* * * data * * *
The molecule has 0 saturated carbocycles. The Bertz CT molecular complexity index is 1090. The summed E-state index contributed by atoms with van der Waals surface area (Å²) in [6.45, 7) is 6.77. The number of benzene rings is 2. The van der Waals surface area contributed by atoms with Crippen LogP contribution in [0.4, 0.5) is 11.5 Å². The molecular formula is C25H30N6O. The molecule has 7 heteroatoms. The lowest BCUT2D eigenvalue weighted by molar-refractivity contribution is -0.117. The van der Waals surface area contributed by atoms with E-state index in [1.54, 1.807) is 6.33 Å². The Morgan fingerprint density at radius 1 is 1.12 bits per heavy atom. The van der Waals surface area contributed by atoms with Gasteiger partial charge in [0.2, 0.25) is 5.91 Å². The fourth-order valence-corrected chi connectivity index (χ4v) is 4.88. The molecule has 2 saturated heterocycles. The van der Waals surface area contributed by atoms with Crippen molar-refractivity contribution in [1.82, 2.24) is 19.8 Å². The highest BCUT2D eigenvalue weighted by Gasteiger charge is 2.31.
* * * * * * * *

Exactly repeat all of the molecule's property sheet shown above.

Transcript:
The molecule has 0 saturated carbocycles. The Bertz CT molecular complexity index is 1090. The summed E-state index contributed by atoms with van der Waals surface area (Å²) in [6.45, 7) is 6.77. The number of benzene rings is 2. The van der Waals surface area contributed by atoms with Crippen LogP contribution in [0.4, 0.5) is 11.5 Å². The molecular formula is C25H30N6O. The molecule has 7 heteroatoms. The lowest BCUT2D eigenvalue weighted by molar-refractivity contribution is -0.117. The van der Waals surface area contributed by atoms with E-state index in [1.54, 1.807) is 6.33 Å². The Morgan fingerprint density at radius 1 is 1.12 bits per heavy atom. The van der Waals surface area contributed by atoms with Gasteiger partial charge in [0.2, 0.25) is 5.91 Å². The fourth-order valence-corrected chi connectivity index (χ4v) is 4.88. The molecule has 2 saturated heterocycles. The van der Waals surface area contributed by atoms with Crippen molar-refractivity contribution in [1.82, 2.24) is 19.8 Å². The highest BCUT2D eigenvalue weighted by Gasteiger charge is 2.31.